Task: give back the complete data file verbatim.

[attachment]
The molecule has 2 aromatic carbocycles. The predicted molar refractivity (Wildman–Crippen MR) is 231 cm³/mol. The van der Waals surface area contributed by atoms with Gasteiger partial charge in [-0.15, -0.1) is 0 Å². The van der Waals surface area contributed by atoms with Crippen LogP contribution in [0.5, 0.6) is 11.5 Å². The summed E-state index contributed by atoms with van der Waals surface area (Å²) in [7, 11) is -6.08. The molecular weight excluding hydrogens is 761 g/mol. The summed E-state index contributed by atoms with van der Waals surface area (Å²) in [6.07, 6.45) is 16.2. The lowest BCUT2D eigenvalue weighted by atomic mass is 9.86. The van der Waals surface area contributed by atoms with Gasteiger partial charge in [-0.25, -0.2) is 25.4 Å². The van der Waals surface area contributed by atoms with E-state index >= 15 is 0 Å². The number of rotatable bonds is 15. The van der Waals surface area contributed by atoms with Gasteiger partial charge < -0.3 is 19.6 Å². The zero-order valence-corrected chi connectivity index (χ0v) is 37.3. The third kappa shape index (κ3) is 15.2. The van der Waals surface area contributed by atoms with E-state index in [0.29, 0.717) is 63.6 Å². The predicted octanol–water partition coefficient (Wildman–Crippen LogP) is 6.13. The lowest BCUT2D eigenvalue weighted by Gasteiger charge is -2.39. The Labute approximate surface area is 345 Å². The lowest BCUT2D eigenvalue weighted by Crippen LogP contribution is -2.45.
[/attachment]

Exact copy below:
The molecule has 2 aromatic carbocycles. The predicted molar refractivity (Wildman–Crippen MR) is 231 cm³/mol. The van der Waals surface area contributed by atoms with Gasteiger partial charge in [-0.15, -0.1) is 0 Å². The van der Waals surface area contributed by atoms with Crippen LogP contribution in [0.5, 0.6) is 11.5 Å². The summed E-state index contributed by atoms with van der Waals surface area (Å²) in [7, 11) is -6.08. The molecular weight excluding hydrogens is 761 g/mol. The summed E-state index contributed by atoms with van der Waals surface area (Å²) in [6.07, 6.45) is 16.2. The lowest BCUT2D eigenvalue weighted by atomic mass is 9.86. The van der Waals surface area contributed by atoms with Gasteiger partial charge in [-0.25, -0.2) is 25.4 Å². The van der Waals surface area contributed by atoms with E-state index >= 15 is 0 Å². The number of rotatable bonds is 15. The van der Waals surface area contributed by atoms with Gasteiger partial charge < -0.3 is 19.6 Å². The zero-order valence-corrected chi connectivity index (χ0v) is 37.3. The third kappa shape index (κ3) is 15.2. The van der Waals surface area contributed by atoms with E-state index in [0.29, 0.717) is 63.6 Å². The predicted octanol–water partition coefficient (Wildman–Crippen LogP) is 6.13. The lowest BCUT2D eigenvalue weighted by Gasteiger charge is -2.39. The Labute approximate surface area is 345 Å². The lowest BCUT2D eigenvalue weighted by Crippen LogP contribution is -2.45.